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What matters the most?

  1. Apr 21, 2004 #1
    I want an honest opinion of this... so...

    What matters more?

    The answer or the process leading up to it?

    For those who know Feynman or Ramanujan... you know their magician abilities...

    Yet some people, especially teachers or AP exams, love for you to show everything, the work, and the answer is worth everybit as much as the process leading up to it...

    So I wonder... Is the work a delusion? Some just keep solving problems without an answer... And the worse is when there is no "answer in the back of the book" that leaves one to doubt their "work" and "steps" and, the demon of all, "arithemtic mistakes." Yet, in the end, we get an answer or we get nothing... time passes, an answer, time passes, an answer or bunch of paper gone...

    So...some can get lost in the little stuff and never come out of the mess... then what? is that really problem solving or just another pass time activity that yields nothing?

    Ponder about that...

    LOL, for me, if I just start cranking out Integrals in my head or with some weird method, I be a little scared...

    Maybe not...

  2. jcsd
  3. Apr 21, 2004 #2

    matt grime

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    Teachers of courses of the level I presume you are talking about (what is AP, apart from associated press?) have a different set of interests than Feynman et all and the level of maths there. Up to a certain point arithmetic is what counts as you're doing things which one day, as an engineer say, will be needed with accurate answers.

    At the end of those courses where there is book work, and perhaps even calculator's are needed, the answer is important, you're learning to crank a handle, set up the model, solve it, and realize if the answer you've got is plausible. Important life skills.

    If you're at the point where doing integrals is still important then you aren't doing pure maths of Ramunajan (which isnt' to say they aren't important but that solving them is dull). I haven't had to actually do an integral in the last 6 years and I'm a working mathematician (well, right now I'm a buggering around not working PhD student). And let's face it in applied if you're doing an integral chances are you've cranked up a computer to do it for you cos it's a little tricky.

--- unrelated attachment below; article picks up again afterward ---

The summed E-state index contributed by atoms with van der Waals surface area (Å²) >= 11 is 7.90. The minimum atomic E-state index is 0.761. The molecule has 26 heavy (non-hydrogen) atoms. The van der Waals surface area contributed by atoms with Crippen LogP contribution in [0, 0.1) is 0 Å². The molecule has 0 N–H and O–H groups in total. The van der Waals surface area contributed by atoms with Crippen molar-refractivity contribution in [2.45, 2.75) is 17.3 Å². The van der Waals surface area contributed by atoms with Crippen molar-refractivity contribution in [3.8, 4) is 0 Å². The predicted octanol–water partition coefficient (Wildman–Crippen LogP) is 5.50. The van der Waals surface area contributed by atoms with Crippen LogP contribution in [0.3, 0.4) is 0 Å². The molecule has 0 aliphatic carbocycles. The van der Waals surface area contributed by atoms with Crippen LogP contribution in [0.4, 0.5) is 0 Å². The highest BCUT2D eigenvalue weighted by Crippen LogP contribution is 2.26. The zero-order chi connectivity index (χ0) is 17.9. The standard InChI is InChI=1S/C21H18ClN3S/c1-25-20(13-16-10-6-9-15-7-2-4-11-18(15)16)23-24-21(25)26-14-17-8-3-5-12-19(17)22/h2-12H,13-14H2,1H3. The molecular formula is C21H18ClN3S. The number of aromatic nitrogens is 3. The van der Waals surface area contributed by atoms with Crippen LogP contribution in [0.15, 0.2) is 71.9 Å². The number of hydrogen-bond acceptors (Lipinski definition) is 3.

You need to demonstrate that you've grasped the basics, and if you're good at the level of abstraction that occurs later chances are that you can do the bookwork in your sleep anyway.

    A very common problem (scarily if you ask me, cos I wonder what some teachers actually do) is for people to say 'I understand the product rule, honest, but I can't differentiate xcos(x)sin(x)' so you see they don't actually understand something very important (not the product rule, I mean), so the examples can be useful for seeing where people aren't thinking clearly.
  4. Apr 21, 2004 #3


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    It depends upon the question and the reason you are asking it!

    If I have a question that I need an answer to NOW and will never need to answer again (what needs to be done to fix my car?) then the answer is important- I'll hire someone who knows how to do it and not worry about how they do it. If the only reason you are asking the question is to learn how to answer similar questions (i.e. homework questions), then it is the process that is important, not the answer itself. I suspect most questions fall somewhere between.

    (Of course, if you are asking this in order to be able to say to your teacher "See, I was using the right process, you shouldn't mark it wrong just because I made a silly mistake"- one thing you are trying to learn is: Don't make silly mistakes! Your teacher is helping you learn that.)

    (One reason for silly little mistakes is not paying close enough attention- which is due to not caring enough about what you are doing.)
  5. Apr 21, 2004 #4


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    AP- Advanced Placement. They're "college level" courses you can take in high school. Now you know :)
  6. Apr 22, 2004 #5
    AP is introductory college level. It's comparable (or at least it's supposed to be) to taking the beginning level class of the subject. Like AP Physics = Physics 101.

  7. Apr 22, 2004 #6


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    ****, I can't get anything right around here ;)
  8. Apr 22, 2004 #7
    You certainly weren't wrong! I just didn't think you were specific enough...

  9. Apr 22, 2004 #8


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    Exactly ;)
  10. Apr 22, 2004 #9
    AP=work with Tensors...
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